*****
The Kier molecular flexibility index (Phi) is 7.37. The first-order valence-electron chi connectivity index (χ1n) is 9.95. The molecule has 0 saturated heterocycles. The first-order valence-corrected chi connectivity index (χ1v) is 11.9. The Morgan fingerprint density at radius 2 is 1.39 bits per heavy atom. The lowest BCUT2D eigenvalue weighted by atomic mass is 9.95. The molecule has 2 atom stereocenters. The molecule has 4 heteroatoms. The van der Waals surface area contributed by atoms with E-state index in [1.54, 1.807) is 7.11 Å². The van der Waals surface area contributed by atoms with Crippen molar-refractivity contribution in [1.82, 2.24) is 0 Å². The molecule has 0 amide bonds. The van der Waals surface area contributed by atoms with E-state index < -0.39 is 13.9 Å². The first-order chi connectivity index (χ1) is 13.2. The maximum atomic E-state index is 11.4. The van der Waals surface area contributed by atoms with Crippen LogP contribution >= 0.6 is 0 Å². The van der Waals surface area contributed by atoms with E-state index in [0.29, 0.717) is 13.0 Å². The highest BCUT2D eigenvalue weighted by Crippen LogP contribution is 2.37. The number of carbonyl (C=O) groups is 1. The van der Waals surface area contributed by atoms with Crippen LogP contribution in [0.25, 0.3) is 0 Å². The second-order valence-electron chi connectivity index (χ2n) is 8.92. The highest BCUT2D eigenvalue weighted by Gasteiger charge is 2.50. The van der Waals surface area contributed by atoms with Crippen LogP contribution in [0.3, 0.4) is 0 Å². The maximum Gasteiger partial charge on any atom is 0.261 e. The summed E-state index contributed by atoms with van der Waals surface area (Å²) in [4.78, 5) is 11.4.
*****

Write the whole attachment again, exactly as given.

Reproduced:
The Kier molecular flexibility index (Phi) is 7.37. The first-order valence-electron chi connectivity index (χ1n) is 9.95. The molecule has 0 saturated heterocycles. The first-order valence-corrected chi connectivity index (χ1v) is 11.9. The Morgan fingerprint density at radius 2 is 1.39 bits per heavy atom. The lowest BCUT2D eigenvalue weighted by atomic mass is 9.95. The molecule has 2 atom stereocenters. The molecule has 4 heteroatoms. The van der Waals surface area contributed by atoms with E-state index in [1.54, 1.807) is 7.11 Å². The van der Waals surface area contributed by atoms with Crippen molar-refractivity contribution in [1.82, 2.24) is 0 Å². The molecule has 0 amide bonds. The van der Waals surface area contributed by atoms with E-state index < -0.39 is 13.9 Å². The first-order chi connectivity index (χ1) is 13.2. The maximum atomic E-state index is 11.4. The van der Waals surface area contributed by atoms with Crippen LogP contribution >= 0.6 is 0 Å². The van der Waals surface area contributed by atoms with E-state index in [0.29, 0.717) is 13.0 Å². The highest BCUT2D eigenvalue weighted by Crippen LogP contribution is 2.37. The number of carbonyl (C=O) groups is 1. The van der Waals surface area contributed by atoms with Crippen LogP contribution in [0.25, 0.3) is 0 Å². The second-order valence-electron chi connectivity index (χ2n) is 8.92. The highest BCUT2D eigenvalue weighted by Gasteiger charge is 2.50. The van der Waals surface area contributed by atoms with Crippen LogP contribution in [0.3, 0.4) is 0 Å². The maximum Gasteiger partial charge on any atom is 0.261 e. The summed E-state index contributed by atoms with van der Waals surface area (Å²) in [4.78, 5) is 11.4.